…continued from last week
The Office Bar: Our tour of 9:30 Club’s bars and beers continued with the Office Bar. Located on stage left (from the band’s perspective), this bar is directly across from the merch stand and shares a wall with the club’s office.
- Old Rasputin (Fort Bragg, CA)
- Hook & Ladder Backdraft Brown (Silver Spring, MD)
- Dogfish Head Raison D’Etre (Rehoboth, DE)
- Starr Hill Northern Lights (Charlottesville, VA)
- Flying Dog Brewery Snake Dog IPA (Frederick, MD)
- Port City Essential Pale Ale (Alexandria, VA)
After crossing the floor to the long bar located at stage left, we were treated to the fourth stout of the day: Old Rasputin, an Imperial Stout from California’s North Coast Brewery. It is the color and consistency of motor oil. This is not an accessible beer, but stout-lovers will be delighted to find it on tap. It’s also 9% alcohol. (The more observant and sober patrons of the 9:30 Club will notice that certain beers are priced similarly but come in smaller servings due to their high alcohol content.)
Another extremely local beer was available, Backdraft Brown Ale from Hook and Ladder Brewery in Silver Spring. It was downright pruney, with more fruit to it than one might expect from a brown ale.
We also tried the raisiny Raison d’Etre, another Dogfish Head selection. Fans of Dogfish Head are aware of their penchant for brewing unusual beers, often from secret recipes, the Raison d’Etre being an excellent example.
There was another beer from Starr Hill called Northern Lights IPA. Deadheads will be pleased to learn that both this beer and the Dark Starr Stout sell extremely well when jam bands are in the house.
The other IPA on draft was the Snake Dog from Frederick, MD’s Flying Dog Brewery. Dalton is a pretty big fan of Flying Dog’s beers, and this incredibly hoppy brew is a great example of the IPA style. One reason this style is known for being so hoppy was ostensibly to preserve the beer during the long sea voyage from Britain to India.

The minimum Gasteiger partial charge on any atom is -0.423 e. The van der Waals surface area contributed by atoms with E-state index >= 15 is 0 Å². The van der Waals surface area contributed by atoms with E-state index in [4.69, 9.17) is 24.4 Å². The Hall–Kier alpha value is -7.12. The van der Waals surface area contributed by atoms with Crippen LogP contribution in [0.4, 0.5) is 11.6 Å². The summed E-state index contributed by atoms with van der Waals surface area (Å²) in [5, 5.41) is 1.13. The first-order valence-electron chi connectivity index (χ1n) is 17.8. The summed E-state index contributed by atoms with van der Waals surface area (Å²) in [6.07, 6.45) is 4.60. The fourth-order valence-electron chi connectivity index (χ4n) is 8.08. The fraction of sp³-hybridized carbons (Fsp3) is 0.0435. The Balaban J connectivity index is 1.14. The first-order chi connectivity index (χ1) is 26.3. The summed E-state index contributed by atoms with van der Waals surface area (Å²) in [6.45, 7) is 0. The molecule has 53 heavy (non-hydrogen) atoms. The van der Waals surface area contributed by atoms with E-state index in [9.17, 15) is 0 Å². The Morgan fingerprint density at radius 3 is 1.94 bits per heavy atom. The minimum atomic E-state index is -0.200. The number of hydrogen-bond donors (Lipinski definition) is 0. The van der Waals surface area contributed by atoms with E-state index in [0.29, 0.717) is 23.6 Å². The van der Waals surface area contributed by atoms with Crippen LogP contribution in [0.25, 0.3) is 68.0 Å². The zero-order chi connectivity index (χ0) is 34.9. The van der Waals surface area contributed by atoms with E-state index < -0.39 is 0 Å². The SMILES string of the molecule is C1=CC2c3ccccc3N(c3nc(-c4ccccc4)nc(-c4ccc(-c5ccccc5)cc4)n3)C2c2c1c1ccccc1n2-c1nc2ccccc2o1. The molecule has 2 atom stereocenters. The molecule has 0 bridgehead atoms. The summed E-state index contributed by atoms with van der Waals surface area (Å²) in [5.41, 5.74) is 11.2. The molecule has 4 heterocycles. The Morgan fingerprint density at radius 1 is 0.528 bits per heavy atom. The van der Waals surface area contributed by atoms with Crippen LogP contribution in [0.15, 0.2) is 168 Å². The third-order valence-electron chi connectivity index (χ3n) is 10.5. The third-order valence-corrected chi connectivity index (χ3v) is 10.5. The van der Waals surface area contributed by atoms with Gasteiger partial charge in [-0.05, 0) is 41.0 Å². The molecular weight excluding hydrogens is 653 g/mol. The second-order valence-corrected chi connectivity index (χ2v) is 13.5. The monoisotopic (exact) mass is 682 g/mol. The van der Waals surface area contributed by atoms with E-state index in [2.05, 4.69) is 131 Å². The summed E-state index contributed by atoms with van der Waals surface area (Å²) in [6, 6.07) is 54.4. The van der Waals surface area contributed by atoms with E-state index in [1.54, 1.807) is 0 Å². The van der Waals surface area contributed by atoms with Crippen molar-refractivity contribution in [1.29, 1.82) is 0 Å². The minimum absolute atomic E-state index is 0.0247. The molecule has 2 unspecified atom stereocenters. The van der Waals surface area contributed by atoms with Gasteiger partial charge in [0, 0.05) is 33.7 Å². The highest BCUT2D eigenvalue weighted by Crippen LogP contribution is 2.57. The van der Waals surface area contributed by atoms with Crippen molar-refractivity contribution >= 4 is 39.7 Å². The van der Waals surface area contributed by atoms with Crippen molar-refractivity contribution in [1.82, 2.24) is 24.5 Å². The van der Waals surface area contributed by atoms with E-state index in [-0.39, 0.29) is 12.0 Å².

Port City Brewery in Alexandria is a new local brewery. They opened last February, and their Essential Pale Ale is complex but approachable. It’s not overwhelmingly hoppy; it goes down easy with noticeable grapefruit and other citrus flavors.
The VIP Bar: Finally we headed upstairs to the bar facing the stage and adjacent to the VIP section. Despite being extremely full by this point, we courageously tried some pita pizza and were pleasantly surprised.
- Stateside Saison (Baltimore, MD)
- Duchesse de Bourgogne (Vichte, Belgium)
- Starr Hill Jomo Lager (Charlottesville, VA)
- Foggy Ridge Cider (Roanoke, VA)
- Heavy Seas Gold Ale (Halethorpe, MD)
- Victory Prima Pils (Downington, PA)
- Dogfish Head Indian Brown Ale (Rehoboth, DE)
One of the local brewers was a cat named Brian Strumke, who describes himself as a “gypsy brewer.” He travels from town to town, meeting people, getting in adventures, and working with different breweries. Sounds like a sweet deal. Brian explained: Saison beers originated in France and Belgium as local “farmhouse beers,” designed to be consumed as refreshment at harvest time with a generally low alcohol content. They are also drier and have less residual sugar. This lessens the chance of infection in the beer, as they were stored for long periods of time. Brian’s Stateside Saison was dry and funky, with a sharp taste.
Two of the more expensive quaffs available to concertgoers can be found at the VIP Bar. One is a less approachable beer called the Duchesse de Bourgogne, a highly fruity, sour beer with candy apple flavors. Dalton first tried it at a beer festival in Portland, Oregon a few years back and loved it. The only other spot in D.C. we’ve seen it at is Marvin.
Perhaps the most interesting of the local selections was Foggy Ridge Cider, an artisan cider from southwest Virginia made entirely with apples grown in the Old Dominion. At $16 for a half-liter bottle, it’s pricey, but it’s a crisp, cool, tasty libation.
Our favorites from the second half of the tour:
- Mitch: Foggy Ridge Cider
- Dalton: Duchesse de Bourgogne
Drinking a continuous supply of 2-ounce servings of beer reminded us somewhat of a power hour, the main difference of course being that we were drinking really good beer and being offered hearty bites of “food food” all along the way. Needless to say, 9:30 Club’s impressive beer selection and focus on local suppliers of food and drink made an excellent impression on us and we didn’t even see any music.
Dalton & Mitch
Special thanks to photographer Joy Asico for letting us use her photos and thanks to everyone at 9:30 Club for a very enjoyable afternoon!
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